Mary Thomas, a 19th century rebel from St. Croix (now part of US Virgin Islands), known as one of “the three queens”, who led the largest labor revolt in Danish colonial history, is now honored with a striking statue, entitled “I am Queen Mary”.
The statue is nearly 23 feet tall, and her head is wrapped as she stares straight ahead while sitting barefoot, but regally, in a wide-backed chair. She is clutching a torch in one hand and a tool used to cut sugar cane in the other.
According to a recent press release Danish artist Jeannette Ehlers and Virgin Islander-artist La Vaughn Belle say they teamed up to create a work that “challenges Denmark’s forgotten colonial past.” In Denmark, where most of the public statues represent white men. The rebellion was brutally suppressed and the three queens were arrested, went on trial for their role in the rebellion and served their prison sentence in Copenhagen, just over a mile from where the statue now stands in front of a former warehouse for Caribbean sugar and rum.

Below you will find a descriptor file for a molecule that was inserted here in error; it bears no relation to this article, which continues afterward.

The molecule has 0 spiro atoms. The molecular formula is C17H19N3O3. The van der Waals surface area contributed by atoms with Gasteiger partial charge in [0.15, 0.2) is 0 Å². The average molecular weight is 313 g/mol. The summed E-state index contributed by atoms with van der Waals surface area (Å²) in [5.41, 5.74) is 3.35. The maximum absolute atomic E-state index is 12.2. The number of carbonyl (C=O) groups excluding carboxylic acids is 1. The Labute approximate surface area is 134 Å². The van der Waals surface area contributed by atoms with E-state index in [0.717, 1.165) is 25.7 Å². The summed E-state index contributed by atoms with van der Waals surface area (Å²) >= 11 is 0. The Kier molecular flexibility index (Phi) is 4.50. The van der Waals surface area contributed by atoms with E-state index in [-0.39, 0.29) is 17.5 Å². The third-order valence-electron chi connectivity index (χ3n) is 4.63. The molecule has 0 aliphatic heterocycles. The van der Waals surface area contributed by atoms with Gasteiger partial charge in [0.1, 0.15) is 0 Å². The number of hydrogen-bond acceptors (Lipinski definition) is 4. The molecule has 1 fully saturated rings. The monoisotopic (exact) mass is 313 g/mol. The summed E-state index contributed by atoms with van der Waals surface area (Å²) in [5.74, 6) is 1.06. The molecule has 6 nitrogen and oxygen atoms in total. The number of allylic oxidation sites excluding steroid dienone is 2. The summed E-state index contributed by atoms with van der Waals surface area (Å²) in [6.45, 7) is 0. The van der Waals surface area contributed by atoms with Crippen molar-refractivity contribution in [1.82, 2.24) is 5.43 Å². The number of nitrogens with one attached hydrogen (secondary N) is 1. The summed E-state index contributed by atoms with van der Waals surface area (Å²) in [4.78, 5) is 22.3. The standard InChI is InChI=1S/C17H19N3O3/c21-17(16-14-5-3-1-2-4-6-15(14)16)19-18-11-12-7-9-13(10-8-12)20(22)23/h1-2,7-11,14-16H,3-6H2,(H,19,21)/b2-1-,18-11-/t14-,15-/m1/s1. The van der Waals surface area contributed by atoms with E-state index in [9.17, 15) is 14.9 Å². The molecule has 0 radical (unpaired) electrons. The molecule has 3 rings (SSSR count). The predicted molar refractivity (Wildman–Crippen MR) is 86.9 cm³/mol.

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“This project is the first collaborative sculpture to memorialize Denmark’s colonial impact in the Caribbean and those who fought against it,” the artists said on the monument’s website.
Denmark was an active participant in the transatlantic slave trade and greatly benefitted from it. Though Denmark prohibited trans-Atlantic slave trafficking in 1792, it did not rush to enforce the ban. The rule took effect 11 years later, and slavery continued until 1848.
The unveiling comes at the end of a centennial year commemorating the sale by Denmark of three islands to the United States on March 3, 1917: St. Croix, St. John and St. Thomas. The price was $25 million.
Ehlers said in a statement: “we are confronting present day’s racism and Eurocentrism by claiming a space for our narratives.” “It takes a statue like this to make forgetting less easy. It takes a monument like this to fight against the silence, neglect, repression and hatred,” Henrik Holm, senior research curator at the National Gallery of Denmark.
The monument currently sits near Copenhagen’s West Indian Warehouse, which once stored goods produced in Denmark’s former Caribbean colonies. “They wanted to fill the stocks first” and ensure enough slaves would remain to keep plantations running, said Niels Brimnes, an associate professor at Aarhus University and a leading expert on colonialism in Denmark.
First Black Woman Monument in Copenhagen, written by Tor Kjolberg